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Artificial muscles push on through
01 April 2010
French scientists have designed an electronic conducting polymer actuator that can extend and contract linearly rather than bending. The fibres could eventually be used to develop artificial muscles.
Cédric Plesse from University of Cergy-Pontoise, France, and other groups have been investigating polymer actuator devices that bend when electrically stimulated. These lightweight devices can operate in the open air using low voltages, which gives them the potential to replicate operations controlled by arms. But, as Plesse explains, a bending motion is not always useful. 'The challenge is to find some way to develop devices that present "push-pull" linear deformations, just like those of mammalian muscles', he says.
Conducting polymer actuators translate electrochemical reactions into motion. Traditionally this means having two electrodes on either side of an ionic conducting polymer membrane. When a voltage is applied, ions move between the electrodes as one is reduced and the other oxidised. This makes one electrode expand as the other shrinks, causing a bending motion.
The future of artificial muscles
To avoid this bending motion, Plesse's design consists of two tubular shaped electrodes with the ion conducting polymer membrane sandwiched between them. The inside electrode is very thin and extends as it is oxidised, but the outer electrode is much thicker, so can mop up the charges from the other electrode without undergoing significant redox changes and hence doesn't really contract at all. The rest of the fibre is elastic enough to extend along with the inner electrode, which stops the whole thing from bending and makes it extend and contract linearly.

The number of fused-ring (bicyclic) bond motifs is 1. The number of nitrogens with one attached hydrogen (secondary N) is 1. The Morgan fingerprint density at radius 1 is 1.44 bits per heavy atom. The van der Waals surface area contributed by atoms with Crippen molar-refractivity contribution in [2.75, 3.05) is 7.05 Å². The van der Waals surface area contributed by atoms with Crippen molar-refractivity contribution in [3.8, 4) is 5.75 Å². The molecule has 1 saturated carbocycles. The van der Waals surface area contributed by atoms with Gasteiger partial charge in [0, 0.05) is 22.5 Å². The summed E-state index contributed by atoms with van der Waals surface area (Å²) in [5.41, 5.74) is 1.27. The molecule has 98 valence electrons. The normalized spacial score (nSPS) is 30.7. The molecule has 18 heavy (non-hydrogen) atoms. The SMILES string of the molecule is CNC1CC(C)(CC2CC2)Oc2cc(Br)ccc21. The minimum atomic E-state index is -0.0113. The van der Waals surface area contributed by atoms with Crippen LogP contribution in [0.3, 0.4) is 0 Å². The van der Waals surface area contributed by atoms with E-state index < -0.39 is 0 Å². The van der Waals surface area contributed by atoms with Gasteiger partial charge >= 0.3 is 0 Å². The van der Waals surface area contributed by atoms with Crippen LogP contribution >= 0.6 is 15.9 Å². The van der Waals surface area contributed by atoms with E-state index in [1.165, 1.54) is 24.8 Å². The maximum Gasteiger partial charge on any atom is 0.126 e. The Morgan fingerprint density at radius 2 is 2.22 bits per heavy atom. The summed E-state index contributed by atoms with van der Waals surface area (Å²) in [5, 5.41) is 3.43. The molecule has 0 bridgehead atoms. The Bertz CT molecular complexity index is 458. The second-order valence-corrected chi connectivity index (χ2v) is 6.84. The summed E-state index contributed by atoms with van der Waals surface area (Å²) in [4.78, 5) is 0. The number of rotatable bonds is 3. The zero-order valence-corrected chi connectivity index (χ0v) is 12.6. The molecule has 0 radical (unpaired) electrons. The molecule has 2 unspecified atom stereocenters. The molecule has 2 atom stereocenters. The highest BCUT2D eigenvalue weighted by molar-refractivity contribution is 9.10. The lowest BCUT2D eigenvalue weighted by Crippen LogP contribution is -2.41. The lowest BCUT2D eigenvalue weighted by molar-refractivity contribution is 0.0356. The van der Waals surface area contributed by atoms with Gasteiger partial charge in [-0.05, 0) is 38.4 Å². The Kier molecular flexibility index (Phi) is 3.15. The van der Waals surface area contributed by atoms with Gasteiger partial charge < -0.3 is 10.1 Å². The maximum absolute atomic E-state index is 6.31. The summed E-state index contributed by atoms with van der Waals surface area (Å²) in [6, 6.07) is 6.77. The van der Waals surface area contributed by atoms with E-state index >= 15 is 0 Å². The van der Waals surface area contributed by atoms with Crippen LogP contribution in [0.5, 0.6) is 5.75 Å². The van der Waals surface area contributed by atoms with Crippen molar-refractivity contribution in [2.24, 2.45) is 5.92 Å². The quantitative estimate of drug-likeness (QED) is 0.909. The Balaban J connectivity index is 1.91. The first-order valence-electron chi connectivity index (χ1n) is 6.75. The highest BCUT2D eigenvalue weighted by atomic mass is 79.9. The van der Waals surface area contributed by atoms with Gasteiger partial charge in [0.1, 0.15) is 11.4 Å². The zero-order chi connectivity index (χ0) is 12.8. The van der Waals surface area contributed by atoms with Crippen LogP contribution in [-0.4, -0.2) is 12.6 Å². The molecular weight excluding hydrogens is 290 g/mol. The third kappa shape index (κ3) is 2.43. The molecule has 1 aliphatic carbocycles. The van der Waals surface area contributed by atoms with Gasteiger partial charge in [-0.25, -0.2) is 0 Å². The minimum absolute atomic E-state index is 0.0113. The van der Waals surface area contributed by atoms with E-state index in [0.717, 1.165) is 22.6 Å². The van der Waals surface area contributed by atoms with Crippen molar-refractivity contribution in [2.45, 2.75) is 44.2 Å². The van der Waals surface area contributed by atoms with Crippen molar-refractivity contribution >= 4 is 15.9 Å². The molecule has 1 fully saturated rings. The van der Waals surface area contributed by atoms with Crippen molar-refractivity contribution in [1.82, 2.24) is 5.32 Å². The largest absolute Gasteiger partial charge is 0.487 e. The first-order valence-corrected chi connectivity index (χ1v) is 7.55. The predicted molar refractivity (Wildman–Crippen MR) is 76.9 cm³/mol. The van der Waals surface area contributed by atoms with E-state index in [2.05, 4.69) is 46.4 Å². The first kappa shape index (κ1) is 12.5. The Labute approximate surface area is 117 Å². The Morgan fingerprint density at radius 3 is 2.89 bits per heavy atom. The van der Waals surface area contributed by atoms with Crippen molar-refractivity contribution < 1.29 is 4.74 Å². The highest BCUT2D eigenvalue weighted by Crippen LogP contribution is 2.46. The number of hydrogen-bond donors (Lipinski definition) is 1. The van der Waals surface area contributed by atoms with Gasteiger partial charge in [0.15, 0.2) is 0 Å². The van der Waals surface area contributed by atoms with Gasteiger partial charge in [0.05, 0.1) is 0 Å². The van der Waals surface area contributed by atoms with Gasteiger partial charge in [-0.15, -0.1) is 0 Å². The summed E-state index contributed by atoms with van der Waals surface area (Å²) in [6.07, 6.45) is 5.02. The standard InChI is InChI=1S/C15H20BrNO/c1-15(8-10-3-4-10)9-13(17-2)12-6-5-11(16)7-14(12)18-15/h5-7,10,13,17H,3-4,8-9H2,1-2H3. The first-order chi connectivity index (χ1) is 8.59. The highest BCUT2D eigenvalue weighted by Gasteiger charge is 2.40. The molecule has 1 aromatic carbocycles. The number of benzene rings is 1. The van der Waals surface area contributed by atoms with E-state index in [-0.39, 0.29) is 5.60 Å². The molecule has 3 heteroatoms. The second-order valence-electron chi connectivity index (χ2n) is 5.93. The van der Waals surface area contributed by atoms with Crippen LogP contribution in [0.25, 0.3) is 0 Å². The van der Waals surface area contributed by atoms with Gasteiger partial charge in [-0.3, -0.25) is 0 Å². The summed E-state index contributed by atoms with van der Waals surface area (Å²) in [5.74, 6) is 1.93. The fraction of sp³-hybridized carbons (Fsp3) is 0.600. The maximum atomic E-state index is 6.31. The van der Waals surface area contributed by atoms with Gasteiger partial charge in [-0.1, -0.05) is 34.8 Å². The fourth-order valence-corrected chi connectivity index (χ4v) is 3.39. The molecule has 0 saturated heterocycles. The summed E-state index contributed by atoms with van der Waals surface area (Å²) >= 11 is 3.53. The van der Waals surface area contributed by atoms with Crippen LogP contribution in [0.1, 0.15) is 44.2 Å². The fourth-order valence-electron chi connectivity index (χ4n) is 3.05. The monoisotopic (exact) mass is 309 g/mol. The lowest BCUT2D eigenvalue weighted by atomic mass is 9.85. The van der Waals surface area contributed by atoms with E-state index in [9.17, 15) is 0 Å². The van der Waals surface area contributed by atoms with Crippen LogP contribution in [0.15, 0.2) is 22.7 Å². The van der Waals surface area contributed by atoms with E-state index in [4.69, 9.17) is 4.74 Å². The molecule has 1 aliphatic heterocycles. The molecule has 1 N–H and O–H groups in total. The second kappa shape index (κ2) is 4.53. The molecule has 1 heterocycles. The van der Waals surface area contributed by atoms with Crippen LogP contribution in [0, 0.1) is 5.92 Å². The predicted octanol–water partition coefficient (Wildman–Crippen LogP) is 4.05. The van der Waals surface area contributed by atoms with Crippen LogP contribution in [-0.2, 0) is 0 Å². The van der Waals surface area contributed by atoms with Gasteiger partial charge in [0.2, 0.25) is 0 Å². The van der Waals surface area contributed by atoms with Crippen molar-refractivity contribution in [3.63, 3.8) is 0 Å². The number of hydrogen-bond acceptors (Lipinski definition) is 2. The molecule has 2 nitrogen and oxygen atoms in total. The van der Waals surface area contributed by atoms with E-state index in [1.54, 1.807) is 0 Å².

Elisabeth Smela, who develops polymer actuators at the University of Maryland, US, commented that Plesse and his colleagues have joined different threads in prior work to achieve a significant advance. She added, 'This work should stimulate others in the field to explore this useful linear actuation mode and to tackle the remaining hard challenges of lifetime, speed, and efficiency - so that these actuators can be widely applied for robotics.'
These linear actuators will initially be suited for applications in micro-systems which don't involve high forces, explains Plesse. But in the future he hopes they will be used in active prosthetics, robotics and tasks involving repetitive weight lifting. Currently the actuators are limited by a rather low linear deformation of around 3 per cent, but Plesse hopes that by collaborating with other scientists, efficient artificial muscles will be possible in the near future.
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Link to journal article
Conducting polymer artificial muscle fibres: toward an open air linear actuation
Cedric Plesse, Frederic Vidal, Dominique Teyssié and Claude Chevrot, Chem. Commun., 2010, 46, 2910
Also of interest
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